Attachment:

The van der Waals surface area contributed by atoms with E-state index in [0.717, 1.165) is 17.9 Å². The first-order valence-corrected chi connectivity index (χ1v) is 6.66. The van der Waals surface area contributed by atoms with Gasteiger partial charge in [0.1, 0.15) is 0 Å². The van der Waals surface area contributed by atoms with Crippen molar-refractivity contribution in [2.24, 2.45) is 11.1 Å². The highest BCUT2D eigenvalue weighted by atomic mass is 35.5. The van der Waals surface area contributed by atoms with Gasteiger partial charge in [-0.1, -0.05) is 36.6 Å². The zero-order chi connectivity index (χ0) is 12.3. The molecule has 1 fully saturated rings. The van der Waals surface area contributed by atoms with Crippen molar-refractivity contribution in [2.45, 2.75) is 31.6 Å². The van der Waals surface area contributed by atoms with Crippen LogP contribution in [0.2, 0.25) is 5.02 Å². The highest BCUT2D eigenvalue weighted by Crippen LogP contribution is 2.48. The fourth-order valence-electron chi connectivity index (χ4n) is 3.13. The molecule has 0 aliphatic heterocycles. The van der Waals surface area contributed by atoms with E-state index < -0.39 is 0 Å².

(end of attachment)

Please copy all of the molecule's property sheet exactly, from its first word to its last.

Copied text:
The van der Waals surface area contributed by atoms with E-state index in [0.717, 1.165) is 17.9 Å². The first-order valence-corrected chi connectivity index (χ1v) is 6.66. The van der Waals surface area contributed by atoms with Gasteiger partial charge in [0.1, 0.15) is 0 Å². The van der Waals surface area contributed by atoms with Crippen molar-refractivity contribution in [2.24, 2.45) is 11.1 Å². The highest BCUT2D eigenvalue weighted by atomic mass is 35.5. The van der Waals surface area contributed by atoms with Gasteiger partial charge in [-0.1, -0.05) is 36.6 Å². The zero-order chi connectivity index (χ0) is 12.3. The molecule has 1 fully saturated rings. The van der Waals surface area contributed by atoms with Crippen molar-refractivity contribution in [2.45, 2.75) is 31.6 Å². The van der Waals surface area contributed by atoms with Crippen LogP contribution in [0.2, 0.25) is 5.02 Å². The highest BCUT2D eigenvalue weighted by Crippen LogP contribution is 2.48. The fourth-order valence-electron chi connectivity index (χ4n) is 3.13. The molecule has 0 aliphatic heterocycles. The van der Waals surface area contributed by atoms with E-state index < -0.39 is 0 Å².